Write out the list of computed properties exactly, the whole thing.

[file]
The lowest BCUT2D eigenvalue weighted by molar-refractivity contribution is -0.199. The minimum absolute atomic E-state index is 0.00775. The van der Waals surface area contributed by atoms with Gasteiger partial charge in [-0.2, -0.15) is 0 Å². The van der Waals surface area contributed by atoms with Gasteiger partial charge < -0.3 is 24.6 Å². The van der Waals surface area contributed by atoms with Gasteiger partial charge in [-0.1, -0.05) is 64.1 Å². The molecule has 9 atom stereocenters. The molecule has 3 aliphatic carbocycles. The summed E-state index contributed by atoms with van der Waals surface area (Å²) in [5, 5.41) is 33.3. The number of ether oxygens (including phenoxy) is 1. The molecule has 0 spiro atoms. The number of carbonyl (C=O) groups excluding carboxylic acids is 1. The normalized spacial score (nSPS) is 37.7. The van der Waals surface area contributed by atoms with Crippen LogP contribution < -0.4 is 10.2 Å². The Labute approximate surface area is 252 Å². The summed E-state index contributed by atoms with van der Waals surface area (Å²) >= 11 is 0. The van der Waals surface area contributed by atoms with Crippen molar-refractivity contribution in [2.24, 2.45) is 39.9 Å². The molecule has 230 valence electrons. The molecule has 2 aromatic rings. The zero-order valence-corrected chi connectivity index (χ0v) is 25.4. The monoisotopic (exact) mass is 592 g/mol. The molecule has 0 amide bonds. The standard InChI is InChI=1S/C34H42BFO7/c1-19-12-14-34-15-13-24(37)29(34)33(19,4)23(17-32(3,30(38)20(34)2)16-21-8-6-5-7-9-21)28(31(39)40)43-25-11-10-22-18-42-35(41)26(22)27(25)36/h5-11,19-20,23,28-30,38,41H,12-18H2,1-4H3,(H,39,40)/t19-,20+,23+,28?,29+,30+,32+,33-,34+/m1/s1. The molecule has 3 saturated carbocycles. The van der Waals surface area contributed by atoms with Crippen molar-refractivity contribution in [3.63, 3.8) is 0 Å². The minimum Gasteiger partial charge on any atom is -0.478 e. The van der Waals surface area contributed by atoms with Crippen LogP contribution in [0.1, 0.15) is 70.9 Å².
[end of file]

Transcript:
The lowest BCUT2D eigenvalue weighted by molar-refractivity contribution is -0.199. The minimum absolute atomic E-state index is 0.00775. The van der Waals surface area contributed by atoms with Gasteiger partial charge in [-0.2, -0.15) is 0 Å². The van der Waals surface area contributed by atoms with Gasteiger partial charge < -0.3 is 24.6 Å². The van der Waals surface area contributed by atoms with Gasteiger partial charge in [-0.1, -0.05) is 64.1 Å². The molecule has 9 atom stereocenters. The molecule has 3 aliphatic carbocycles. The summed E-state index contributed by atoms with van der Waals surface area (Å²) in [5, 5.41) is 33.3. The number of ether oxygens (including phenoxy) is 1. The molecule has 0 spiro atoms. The number of carbonyl (C=O) groups excluding carboxylic acids is 1. The normalized spacial score (nSPS) is 37.7. The van der Waals surface area contributed by atoms with Crippen LogP contribution < -0.4 is 10.2 Å². The Labute approximate surface area is 252 Å². The summed E-state index contributed by atoms with van der Waals surface area (Å²) >= 11 is 0. The van der Waals surface area contributed by atoms with Crippen molar-refractivity contribution in [2.24, 2.45) is 39.9 Å². The molecule has 230 valence electrons. The molecule has 2 aromatic rings. The zero-order valence-corrected chi connectivity index (χ0v) is 25.4. The monoisotopic (exact) mass is 592 g/mol. The molecule has 0 amide bonds. The standard InChI is InChI=1S/C34H42BFO7/c1-19-12-14-34-15-13-24(37)29(34)33(19,4)23(17-32(3,30(38)20(34)2)16-21-8-6-5-7-9-21)28(31(39)40)43-25-11-10-22-18-42-35(41)26(22)27(25)36/h5-11,19-20,23,28-30,38,41H,12-18H2,1-4H3,(H,39,40)/t19-,20+,23+,28?,29+,30+,32+,33-,34+/m1/s1. The molecule has 3 saturated carbocycles. The van der Waals surface area contributed by atoms with Crippen molar-refractivity contribution in [3.63, 3.8) is 0 Å². The minimum Gasteiger partial charge on any atom is -0.478 e. The van der Waals surface area contributed by atoms with Crippen LogP contribution in [0.1, 0.15) is 70.9 Å².